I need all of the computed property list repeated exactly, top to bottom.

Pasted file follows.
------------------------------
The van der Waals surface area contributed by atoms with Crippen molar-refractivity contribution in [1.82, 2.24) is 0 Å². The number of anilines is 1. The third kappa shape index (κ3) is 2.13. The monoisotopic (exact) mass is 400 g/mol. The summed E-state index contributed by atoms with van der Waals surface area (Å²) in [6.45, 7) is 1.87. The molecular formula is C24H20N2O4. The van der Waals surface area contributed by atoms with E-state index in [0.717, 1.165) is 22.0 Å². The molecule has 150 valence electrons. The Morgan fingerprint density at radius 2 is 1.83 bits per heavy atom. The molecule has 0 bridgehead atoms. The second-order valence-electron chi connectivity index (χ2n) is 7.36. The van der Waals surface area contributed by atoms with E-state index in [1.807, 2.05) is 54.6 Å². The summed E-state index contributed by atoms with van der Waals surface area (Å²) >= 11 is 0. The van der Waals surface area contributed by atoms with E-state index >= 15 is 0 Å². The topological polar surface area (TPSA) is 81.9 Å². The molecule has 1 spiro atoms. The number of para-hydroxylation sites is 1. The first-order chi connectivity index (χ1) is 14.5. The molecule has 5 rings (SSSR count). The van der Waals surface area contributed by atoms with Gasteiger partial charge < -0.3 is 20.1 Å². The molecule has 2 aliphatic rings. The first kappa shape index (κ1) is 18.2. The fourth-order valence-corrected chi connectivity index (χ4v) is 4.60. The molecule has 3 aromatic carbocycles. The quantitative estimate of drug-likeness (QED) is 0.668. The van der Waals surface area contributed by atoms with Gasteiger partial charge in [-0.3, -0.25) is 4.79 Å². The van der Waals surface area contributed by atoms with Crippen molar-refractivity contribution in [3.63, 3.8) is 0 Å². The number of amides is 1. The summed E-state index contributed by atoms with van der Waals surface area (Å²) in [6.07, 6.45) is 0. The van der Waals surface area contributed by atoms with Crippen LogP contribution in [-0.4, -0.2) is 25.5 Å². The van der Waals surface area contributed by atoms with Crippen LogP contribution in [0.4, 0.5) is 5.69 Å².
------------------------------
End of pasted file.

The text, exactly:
The van der Waals surface area contributed by atoms with Crippen molar-refractivity contribution in [1.82, 2.24) is 0 Å². The number of anilines is 1. The third kappa shape index (κ3) is 2.13. The monoisotopic (exact) mass is 400 g/mol. The summed E-state index contributed by atoms with van der Waals surface area (Å²) in [6.45, 7) is 1.87. The molecular formula is C24H20N2O4. The van der Waals surface area contributed by atoms with E-state index in [0.717, 1.165) is 22.0 Å². The molecule has 150 valence electrons. The Morgan fingerprint density at radius 2 is 1.83 bits per heavy atom. The molecule has 0 bridgehead atoms. The second-order valence-electron chi connectivity index (χ2n) is 7.36. The van der Waals surface area contributed by atoms with E-state index in [1.807, 2.05) is 54.6 Å². The summed E-state index contributed by atoms with van der Waals surface area (Å²) >= 11 is 0. The van der Waals surface area contributed by atoms with E-state index >= 15 is 0 Å². The topological polar surface area (TPSA) is 81.9 Å². The molecule has 1 spiro atoms. The number of para-hydroxylation sites is 1. The first-order chi connectivity index (χ1) is 14.5. The molecule has 5 rings (SSSR count). The van der Waals surface area contributed by atoms with Gasteiger partial charge < -0.3 is 20.1 Å². The molecule has 2 aliphatic rings. The first kappa shape index (κ1) is 18.2. The fourth-order valence-corrected chi connectivity index (χ4v) is 4.60. The molecule has 3 aromatic carbocycles. The quantitative estimate of drug-likeness (QED) is 0.668. The van der Waals surface area contributed by atoms with Gasteiger partial charge in [-0.3, -0.25) is 4.79 Å². The van der Waals surface area contributed by atoms with Crippen molar-refractivity contribution in [3.63, 3.8) is 0 Å². The number of amides is 1. The summed E-state index contributed by atoms with van der Waals surface area (Å²) in [6.07, 6.45) is 0. The van der Waals surface area contributed by atoms with Crippen LogP contribution in [-0.4, -0.2) is 25.5 Å². The van der Waals surface area contributed by atoms with Crippen LogP contribution in [0.4, 0.5) is 5.69 Å².